Factory-made modular homes can slash the carbon emissions associated with housebuilding by almost half, an academic study has found.
Construction using volumetric modular systems – whereby modular components are precision manufactured offsite – can produce 41 to 45 per cent less CO2 when compared to traditional methods of building homes, the study by the University of Cambridge and Edinburgh Napier University found.
Focused on two residential developments delivered by Tide Construction in Croydon and Gants Hill, London, comprising a total of 879 homes, the study calculated that 28,000 tons of embodied carbon emissions had been avoided thanks to the modular construction process.
The savings are significantly ahead of industry targets with the researchers concluding that the analysis underscores the huge potential of modular construction to “radically reduce the carbon footprint associated with the UK government’s ambition to build 300,000, better quality homes”.
The savings come via a reduction in the embodied carbon of the developments, which includes the CO2 produced during the design, construction, and decommissioning phases of a development. According to the World Green Building Council, around 11 per cent of global energy-related carbon emissions are from construction materials and processes, known as embodied carbon.
“The striking results of this study show that the Vision Modular system can significantly reduce the embodied carbon footprint of buildings,” said Christy Hayes, CEO of Tide Construction. “In the UK, modular housing has a huge role to play in ensuring that the government’s ambition to build 300,000 better quality homes per year is achieved faster and more sustainably.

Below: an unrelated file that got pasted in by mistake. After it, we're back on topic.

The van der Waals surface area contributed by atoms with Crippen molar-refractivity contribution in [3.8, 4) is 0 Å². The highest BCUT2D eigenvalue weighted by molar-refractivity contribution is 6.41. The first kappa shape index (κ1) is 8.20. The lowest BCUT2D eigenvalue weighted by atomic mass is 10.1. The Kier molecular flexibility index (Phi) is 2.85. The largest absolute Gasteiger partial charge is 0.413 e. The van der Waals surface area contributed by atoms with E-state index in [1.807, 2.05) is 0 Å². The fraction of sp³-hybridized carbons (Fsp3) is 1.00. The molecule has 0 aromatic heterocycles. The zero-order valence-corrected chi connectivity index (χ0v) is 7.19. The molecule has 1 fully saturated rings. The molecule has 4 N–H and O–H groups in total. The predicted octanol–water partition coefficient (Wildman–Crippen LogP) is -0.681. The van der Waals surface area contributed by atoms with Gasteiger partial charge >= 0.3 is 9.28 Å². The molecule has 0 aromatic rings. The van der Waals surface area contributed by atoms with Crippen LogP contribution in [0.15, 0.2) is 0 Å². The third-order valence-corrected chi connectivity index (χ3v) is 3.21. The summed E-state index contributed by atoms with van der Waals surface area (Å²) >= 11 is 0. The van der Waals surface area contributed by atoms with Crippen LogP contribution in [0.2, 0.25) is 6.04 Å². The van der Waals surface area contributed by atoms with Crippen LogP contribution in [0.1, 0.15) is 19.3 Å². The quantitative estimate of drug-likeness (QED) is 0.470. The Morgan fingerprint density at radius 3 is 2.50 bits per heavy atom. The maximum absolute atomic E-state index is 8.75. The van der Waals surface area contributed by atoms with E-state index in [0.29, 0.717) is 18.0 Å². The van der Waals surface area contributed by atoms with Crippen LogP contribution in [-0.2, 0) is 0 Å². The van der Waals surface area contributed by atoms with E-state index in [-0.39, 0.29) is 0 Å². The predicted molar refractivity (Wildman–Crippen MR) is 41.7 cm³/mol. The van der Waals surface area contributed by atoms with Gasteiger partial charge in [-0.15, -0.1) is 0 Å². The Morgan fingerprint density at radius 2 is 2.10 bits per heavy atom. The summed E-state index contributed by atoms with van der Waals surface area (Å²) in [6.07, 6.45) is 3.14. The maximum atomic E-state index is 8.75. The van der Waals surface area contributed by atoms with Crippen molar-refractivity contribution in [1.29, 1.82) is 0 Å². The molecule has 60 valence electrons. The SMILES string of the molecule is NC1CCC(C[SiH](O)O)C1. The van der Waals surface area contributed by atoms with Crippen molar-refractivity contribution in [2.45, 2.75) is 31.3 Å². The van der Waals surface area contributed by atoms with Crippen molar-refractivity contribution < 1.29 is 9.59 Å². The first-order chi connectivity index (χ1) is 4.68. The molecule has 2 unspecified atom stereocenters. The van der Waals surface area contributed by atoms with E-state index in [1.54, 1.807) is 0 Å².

“Modular brings investors, occupiers and their professional teams a great opportunity to significantly reduce whole-life carbon emissions, supporting their environmental, social and governance plans and access to green finance.”
The two schemes involved in the study were completed in 2020 by Tide Construction and Vision Modular Systems, with architectural design provided by HTA Design. The George Street development in Croydon also boasts the world’s tallest modular building.
Professor Francesco Pomponi of Napier University, said: “This study is a truly comprehensive and robust life cycle assessment of the modular solution. The analysis of two residential buildings, each highly representative of its height in terms of function, size and height, was conducted in accordance with the latest carbon assessment guidelines, and analysis was based on conservative assumptions and a careful selection of data inputs.”